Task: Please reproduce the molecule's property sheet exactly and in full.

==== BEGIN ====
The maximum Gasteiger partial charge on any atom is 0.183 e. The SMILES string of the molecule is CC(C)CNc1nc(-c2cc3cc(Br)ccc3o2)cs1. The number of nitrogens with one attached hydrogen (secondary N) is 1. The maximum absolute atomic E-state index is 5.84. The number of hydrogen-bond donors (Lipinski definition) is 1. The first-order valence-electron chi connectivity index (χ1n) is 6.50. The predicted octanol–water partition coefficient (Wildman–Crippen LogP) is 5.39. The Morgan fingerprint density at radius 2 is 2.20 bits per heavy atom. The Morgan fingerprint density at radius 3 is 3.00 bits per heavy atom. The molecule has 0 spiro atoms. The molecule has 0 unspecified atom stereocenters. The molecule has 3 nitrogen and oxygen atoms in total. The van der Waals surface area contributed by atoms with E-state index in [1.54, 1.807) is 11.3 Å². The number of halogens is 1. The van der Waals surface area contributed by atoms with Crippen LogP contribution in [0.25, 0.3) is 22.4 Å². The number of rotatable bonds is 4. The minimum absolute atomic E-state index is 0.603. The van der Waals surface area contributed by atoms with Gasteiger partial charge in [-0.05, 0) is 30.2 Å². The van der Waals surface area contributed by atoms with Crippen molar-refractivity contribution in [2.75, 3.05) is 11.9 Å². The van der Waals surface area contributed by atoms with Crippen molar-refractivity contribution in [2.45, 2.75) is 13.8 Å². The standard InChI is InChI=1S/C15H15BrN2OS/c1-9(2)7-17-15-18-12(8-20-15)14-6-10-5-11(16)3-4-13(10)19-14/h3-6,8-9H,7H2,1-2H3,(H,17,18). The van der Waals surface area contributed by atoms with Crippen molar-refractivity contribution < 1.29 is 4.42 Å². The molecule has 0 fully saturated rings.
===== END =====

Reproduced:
The maximum Gasteiger partial charge on any atom is 0.183 e. The SMILES string of the molecule is CC(C)CNc1nc(-c2cc3cc(Br)ccc3o2)cs1. The number of nitrogens with one attached hydrogen (secondary N) is 1. The maximum absolute atomic E-state index is 5.84. The number of hydrogen-bond donors (Lipinski definition) is 1. The first-order valence-electron chi connectivity index (χ1n) is 6.50. The predicted octanol–water partition coefficient (Wildman–Crippen LogP) is 5.39. The Morgan fingerprint density at radius 2 is 2.20 bits per heavy atom. The Morgan fingerprint density at radius 3 is 3.00 bits per heavy atom. The molecule has 0 spiro atoms. The molecule has 0 unspecified atom stereocenters. The molecule has 3 nitrogen and oxygen atoms in total. The van der Waals surface area contributed by atoms with E-state index in [1.54, 1.807) is 11.3 Å². The number of halogens is 1. The van der Waals surface area contributed by atoms with Crippen LogP contribution in [0.25, 0.3) is 22.4 Å². The number of rotatable bonds is 4. The minimum absolute atomic E-state index is 0.603. The van der Waals surface area contributed by atoms with Gasteiger partial charge in [-0.05, 0) is 30.2 Å². The van der Waals surface area contributed by atoms with Crippen molar-refractivity contribution in [2.75, 3.05) is 11.9 Å². The van der Waals surface area contributed by atoms with Crippen molar-refractivity contribution in [2.45, 2.75) is 13.8 Å². The standard InChI is InChI=1S/C15H15BrN2OS/c1-9(2)7-17-15-18-12(8-20-15)14-6-10-5-11(16)3-4-13(10)19-14/h3-6,8-9H,7H2,1-2H3,(H,17,18). The van der Waals surface area contributed by atoms with Crippen molar-refractivity contribution < 1.29 is 4.42 Å². The molecule has 0 fully saturated rings.